1.1 Variability of Arctic Ocean heat content: A model-based analysis and implications for autonomous observing systems

Monday, 29 April 2013: 8:45 AM
South Room (Renaissance Seattle Hotel)
Michael Steele, University of Washington, Seattle, WA; and Camille Lique, University of Washington, Seattle, WA

What are the modes of variability in the total heat content of the Arctic Ocean, and how well does our current observational system capture these modes? These questions are addressed for the 1968-2007 period using the DRAKKAR high resolution global ocean/sea-ice model. A Rotated Empirical Orthogonal Function analysis is performed on the monthly mean vertically integrated heat content to investigate the mechanisms governing its spatiotemporal variations.

We here define heat content as the vertically integrated temperature, relative to a reference value (taken was the domain mean) from the top to the bottom of the ocean. In the model, 28% of the heat content variability is driven by seasonal and interannual fluctuations of the atmospheric heat flux, which impacts the perennial and seasonally ice-free regions. On the other hand, 44% of the variability is driven by oceanic exchanges with the North Atlantic Ocean, via northward-moving ocean currents that enter the Arctic Ocean through Fram Strait and the Barents Sea Opening. A small contribution comes from heat entering the Arctic Ocean via Bering Strait.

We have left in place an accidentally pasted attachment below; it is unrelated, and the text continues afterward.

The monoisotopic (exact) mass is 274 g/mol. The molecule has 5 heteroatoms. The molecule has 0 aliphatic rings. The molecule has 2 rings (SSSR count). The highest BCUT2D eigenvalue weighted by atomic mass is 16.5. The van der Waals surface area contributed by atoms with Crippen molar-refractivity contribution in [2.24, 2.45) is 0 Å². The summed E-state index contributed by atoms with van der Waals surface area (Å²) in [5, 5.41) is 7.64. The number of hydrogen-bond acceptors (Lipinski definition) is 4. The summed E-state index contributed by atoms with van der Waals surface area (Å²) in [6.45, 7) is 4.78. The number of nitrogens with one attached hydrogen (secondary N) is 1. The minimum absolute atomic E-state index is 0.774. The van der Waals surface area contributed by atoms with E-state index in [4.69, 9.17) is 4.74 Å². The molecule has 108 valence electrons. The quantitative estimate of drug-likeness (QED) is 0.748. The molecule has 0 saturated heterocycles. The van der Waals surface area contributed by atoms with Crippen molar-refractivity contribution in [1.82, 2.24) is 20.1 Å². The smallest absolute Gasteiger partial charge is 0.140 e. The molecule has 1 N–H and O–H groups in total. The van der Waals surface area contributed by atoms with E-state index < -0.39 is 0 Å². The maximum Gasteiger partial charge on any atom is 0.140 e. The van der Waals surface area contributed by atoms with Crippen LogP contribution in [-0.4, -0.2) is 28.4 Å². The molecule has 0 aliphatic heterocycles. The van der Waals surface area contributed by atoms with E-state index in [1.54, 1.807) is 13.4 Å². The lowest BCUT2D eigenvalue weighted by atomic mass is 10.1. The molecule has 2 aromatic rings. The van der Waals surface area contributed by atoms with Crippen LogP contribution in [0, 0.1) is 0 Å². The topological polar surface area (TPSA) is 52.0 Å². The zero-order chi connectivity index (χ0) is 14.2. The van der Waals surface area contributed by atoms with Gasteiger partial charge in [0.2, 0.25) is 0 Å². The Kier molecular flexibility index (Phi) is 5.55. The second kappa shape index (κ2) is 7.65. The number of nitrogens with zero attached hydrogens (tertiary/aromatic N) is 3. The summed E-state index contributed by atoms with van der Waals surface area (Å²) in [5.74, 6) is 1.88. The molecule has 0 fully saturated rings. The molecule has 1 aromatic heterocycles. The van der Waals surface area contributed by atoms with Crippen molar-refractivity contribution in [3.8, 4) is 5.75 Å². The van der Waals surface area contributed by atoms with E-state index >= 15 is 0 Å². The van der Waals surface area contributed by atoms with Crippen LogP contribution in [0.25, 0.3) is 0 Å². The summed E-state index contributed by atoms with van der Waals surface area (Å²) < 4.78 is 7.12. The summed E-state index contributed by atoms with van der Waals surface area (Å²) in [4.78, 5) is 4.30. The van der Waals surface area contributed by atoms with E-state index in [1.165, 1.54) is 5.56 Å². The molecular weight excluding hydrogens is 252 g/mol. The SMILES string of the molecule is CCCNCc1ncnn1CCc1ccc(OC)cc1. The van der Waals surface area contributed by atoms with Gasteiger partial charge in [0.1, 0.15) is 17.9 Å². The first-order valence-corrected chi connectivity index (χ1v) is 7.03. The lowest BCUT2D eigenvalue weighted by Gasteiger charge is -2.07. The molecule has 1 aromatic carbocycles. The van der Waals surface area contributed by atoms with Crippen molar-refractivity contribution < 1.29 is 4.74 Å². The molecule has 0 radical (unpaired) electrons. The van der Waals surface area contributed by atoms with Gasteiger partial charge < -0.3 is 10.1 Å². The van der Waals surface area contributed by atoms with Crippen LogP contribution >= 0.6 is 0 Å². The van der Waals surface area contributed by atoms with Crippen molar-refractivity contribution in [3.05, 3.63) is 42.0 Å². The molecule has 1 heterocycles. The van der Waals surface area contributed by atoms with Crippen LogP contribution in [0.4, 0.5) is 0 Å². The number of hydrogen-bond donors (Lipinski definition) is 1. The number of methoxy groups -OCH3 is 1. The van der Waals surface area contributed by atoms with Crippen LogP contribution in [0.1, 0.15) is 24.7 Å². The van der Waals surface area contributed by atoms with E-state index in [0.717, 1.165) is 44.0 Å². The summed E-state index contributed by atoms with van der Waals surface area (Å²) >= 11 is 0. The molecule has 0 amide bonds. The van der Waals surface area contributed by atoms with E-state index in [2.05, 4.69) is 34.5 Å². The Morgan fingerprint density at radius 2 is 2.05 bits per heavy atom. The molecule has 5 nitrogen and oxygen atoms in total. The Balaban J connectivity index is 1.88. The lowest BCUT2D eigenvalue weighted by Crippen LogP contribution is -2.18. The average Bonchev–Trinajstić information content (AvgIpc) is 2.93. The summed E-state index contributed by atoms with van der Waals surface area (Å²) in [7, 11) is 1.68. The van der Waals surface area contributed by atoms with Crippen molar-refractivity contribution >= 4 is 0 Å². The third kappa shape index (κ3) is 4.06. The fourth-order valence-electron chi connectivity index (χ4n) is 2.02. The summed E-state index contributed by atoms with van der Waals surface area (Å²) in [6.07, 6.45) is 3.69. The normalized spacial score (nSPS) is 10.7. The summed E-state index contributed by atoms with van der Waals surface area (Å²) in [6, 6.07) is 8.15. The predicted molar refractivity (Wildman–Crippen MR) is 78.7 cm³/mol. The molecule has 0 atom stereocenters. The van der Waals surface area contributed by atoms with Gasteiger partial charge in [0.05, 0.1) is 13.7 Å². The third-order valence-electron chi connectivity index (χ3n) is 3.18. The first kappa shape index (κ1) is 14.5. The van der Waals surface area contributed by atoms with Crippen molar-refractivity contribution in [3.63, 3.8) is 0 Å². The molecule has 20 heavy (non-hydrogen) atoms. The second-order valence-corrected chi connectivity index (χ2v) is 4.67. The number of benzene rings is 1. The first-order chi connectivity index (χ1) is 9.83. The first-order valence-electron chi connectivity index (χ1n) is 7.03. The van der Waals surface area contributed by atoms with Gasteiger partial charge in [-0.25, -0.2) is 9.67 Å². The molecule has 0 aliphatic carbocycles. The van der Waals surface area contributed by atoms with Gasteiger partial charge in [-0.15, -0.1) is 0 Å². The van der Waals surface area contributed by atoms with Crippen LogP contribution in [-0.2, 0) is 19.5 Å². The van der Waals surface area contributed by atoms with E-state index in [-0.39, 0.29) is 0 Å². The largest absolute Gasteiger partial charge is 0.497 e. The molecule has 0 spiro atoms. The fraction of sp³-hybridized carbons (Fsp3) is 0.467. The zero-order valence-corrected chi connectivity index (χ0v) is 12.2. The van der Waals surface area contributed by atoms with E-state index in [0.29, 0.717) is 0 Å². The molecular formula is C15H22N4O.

So, how well is our autonomous observing system doing in monitoring this variability? First, we consider the combination of satellite sea surface temperature observations (in ice-free waters) and ice-tethered buoy profilers (in the upper 800 m of ice-covered waters). We find that these two types of observations reproduce most, but not all, of the total variability. A sensitivity experiment indicates the crucial need for more observations in the Eurasian Basin of the Arctic Ocean. Next, we consider the radius of influence of ocean mooring data, from both within the Arctic Ocean and at its inflow/outflow straits. We find surprisingly long-range influence for many, but not all, sites.

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